If I were designing the system from the ground up it might look like two independent and parallel paths of communication between the DS <-> FMS <-> Robot. Seeing as that is a pipe-dream, I was hoping for something that could show that a mid-match failure was more likely to occur as well as good steps to take to resolve the issue/check.

Teams have significant control over their robot configuration and can design out faults in their systems when they deem the issue to be significant. What we don’t have much control over is how our data gets to the robot.

The typical (although rare) failure of this nature is due to a bad PC Ethernet port, NIC failure, or other PC hardware or OS/software.
A redundant path would seem to require the use of a backup full second driver station PC.

I had a feeling the answer was going to be “not possible without a major overhaul of the FMS” :slightly_frowning_face:

We will do the best we can with what we have.

The simplest solution (from an FMS perspective) to your particular issue would be to take the PC out of the hands of the teams that are damaging them and bury them away from humans in a case like the SCC under the middle alliance station.
However, even that still leaves game controller connections (and hand-held controllers) to fail during a match. That’s actually a much more common failure condition for today’s field system.

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That’s an interesting idea. For a Pie-in-the-sky level approach, I was thinking about the possibility of using both Ethernet and USB for FMS/DS communications. Send the packet to the robot over both channels. The robot keeps a queue of incoming packets and only reacts to the most futuristic packet.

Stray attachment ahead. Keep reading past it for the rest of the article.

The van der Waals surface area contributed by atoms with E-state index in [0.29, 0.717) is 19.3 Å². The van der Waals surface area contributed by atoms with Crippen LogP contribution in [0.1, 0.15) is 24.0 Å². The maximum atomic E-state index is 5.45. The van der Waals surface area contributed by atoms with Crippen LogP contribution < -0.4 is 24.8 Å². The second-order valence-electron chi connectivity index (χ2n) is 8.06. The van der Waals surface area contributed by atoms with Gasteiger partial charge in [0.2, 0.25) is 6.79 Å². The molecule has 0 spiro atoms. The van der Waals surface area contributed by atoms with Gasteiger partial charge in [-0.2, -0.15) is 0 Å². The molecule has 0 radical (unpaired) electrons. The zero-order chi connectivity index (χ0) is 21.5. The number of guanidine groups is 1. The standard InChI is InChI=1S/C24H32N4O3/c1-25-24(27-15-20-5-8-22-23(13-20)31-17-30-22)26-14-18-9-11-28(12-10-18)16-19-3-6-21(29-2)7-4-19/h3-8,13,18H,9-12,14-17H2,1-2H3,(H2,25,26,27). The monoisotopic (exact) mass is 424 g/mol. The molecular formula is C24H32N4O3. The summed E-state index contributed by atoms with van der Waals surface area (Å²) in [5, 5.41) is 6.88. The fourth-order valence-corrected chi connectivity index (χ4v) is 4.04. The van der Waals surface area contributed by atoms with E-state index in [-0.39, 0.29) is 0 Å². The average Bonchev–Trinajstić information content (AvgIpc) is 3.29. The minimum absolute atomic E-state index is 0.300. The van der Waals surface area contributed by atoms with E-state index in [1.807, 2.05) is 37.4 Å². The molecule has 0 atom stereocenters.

Too many other failure conditions on a PC, and we’d run out of available USB ports even sooner.
One of the more common failures during a match is Windows starting to perform an OS update :slight_smile:

The greater complexity of dual transmission paths from the same problematic source (PC) would, I think, introduce more potential error conditions.

For your dream scenario there are Ethernet protocols designed with physical layer redundancy for edge devices in mind. PRP uses parallel networks between all devices, or DLR allows for a ring topology with less cabling than full redundancy of the network. These require special hardware or drivers to be used though so you are looking at a rebuild of the FMS electronics and special drivers or cards on every team laptop.

I like the idea, But not the implementation. I think FIRST should look into putting USB hookups out with the Ethernet connections. More and more manufacturers are removing their Ethernet ports or are going to those fold-able hinges that don’t hold up to being Plugged In/Unplugged over 150+ times a season. Also USB is just more durable to being Plugged in/Unplugged, and can breakaway when you forget to unplug the cable so you dont slack-line your driver station or destroy a consumable Ethernet cable for a ridiculous reason.